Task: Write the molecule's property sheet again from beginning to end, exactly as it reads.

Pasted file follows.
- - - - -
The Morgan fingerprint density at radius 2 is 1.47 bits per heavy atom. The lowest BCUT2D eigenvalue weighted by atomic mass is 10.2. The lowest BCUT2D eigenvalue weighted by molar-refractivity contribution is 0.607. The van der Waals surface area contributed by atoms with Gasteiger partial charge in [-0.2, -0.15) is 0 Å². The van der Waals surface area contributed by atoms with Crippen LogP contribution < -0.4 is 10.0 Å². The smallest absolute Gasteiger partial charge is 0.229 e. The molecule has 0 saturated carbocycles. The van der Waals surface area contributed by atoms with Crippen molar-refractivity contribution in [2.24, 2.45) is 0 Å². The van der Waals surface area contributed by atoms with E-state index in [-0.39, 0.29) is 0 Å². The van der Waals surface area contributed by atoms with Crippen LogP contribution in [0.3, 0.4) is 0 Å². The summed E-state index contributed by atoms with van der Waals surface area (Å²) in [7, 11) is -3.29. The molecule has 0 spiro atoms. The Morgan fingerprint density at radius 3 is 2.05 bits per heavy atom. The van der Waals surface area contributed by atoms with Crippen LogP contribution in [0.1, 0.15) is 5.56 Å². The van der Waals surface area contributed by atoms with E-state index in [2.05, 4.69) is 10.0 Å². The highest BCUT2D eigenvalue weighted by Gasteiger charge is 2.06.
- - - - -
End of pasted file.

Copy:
The Morgan fingerprint density at radius 2 is 1.47 bits per heavy atom. The lowest BCUT2D eigenvalue weighted by atomic mass is 10.2. The lowest BCUT2D eigenvalue weighted by molar-refractivity contribution is 0.607. The van der Waals surface area contributed by atoms with Gasteiger partial charge in [-0.2, -0.15) is 0 Å². The van der Waals surface area contributed by atoms with Crippen LogP contribution < -0.4 is 10.0 Å². The smallest absolute Gasteiger partial charge is 0.229 e. The molecule has 0 saturated carbocycles. The van der Waals surface area contributed by atoms with Crippen molar-refractivity contribution in [2.24, 2.45) is 0 Å². The van der Waals surface area contributed by atoms with E-state index in [-0.39, 0.29) is 0 Å². The van der Waals surface area contributed by atoms with Crippen LogP contribution in [0.3, 0.4) is 0 Å². The summed E-state index contributed by atoms with van der Waals surface area (Å²) in [7, 11) is -3.29. The molecule has 0 spiro atoms. The Morgan fingerprint density at radius 3 is 2.05 bits per heavy atom. The van der Waals surface area contributed by atoms with Crippen LogP contribution in [0.1, 0.15) is 5.56 Å². The van der Waals surface area contributed by atoms with E-state index in [2.05, 4.69) is 10.0 Å². The highest BCUT2D eigenvalue weighted by Gasteiger charge is 2.06.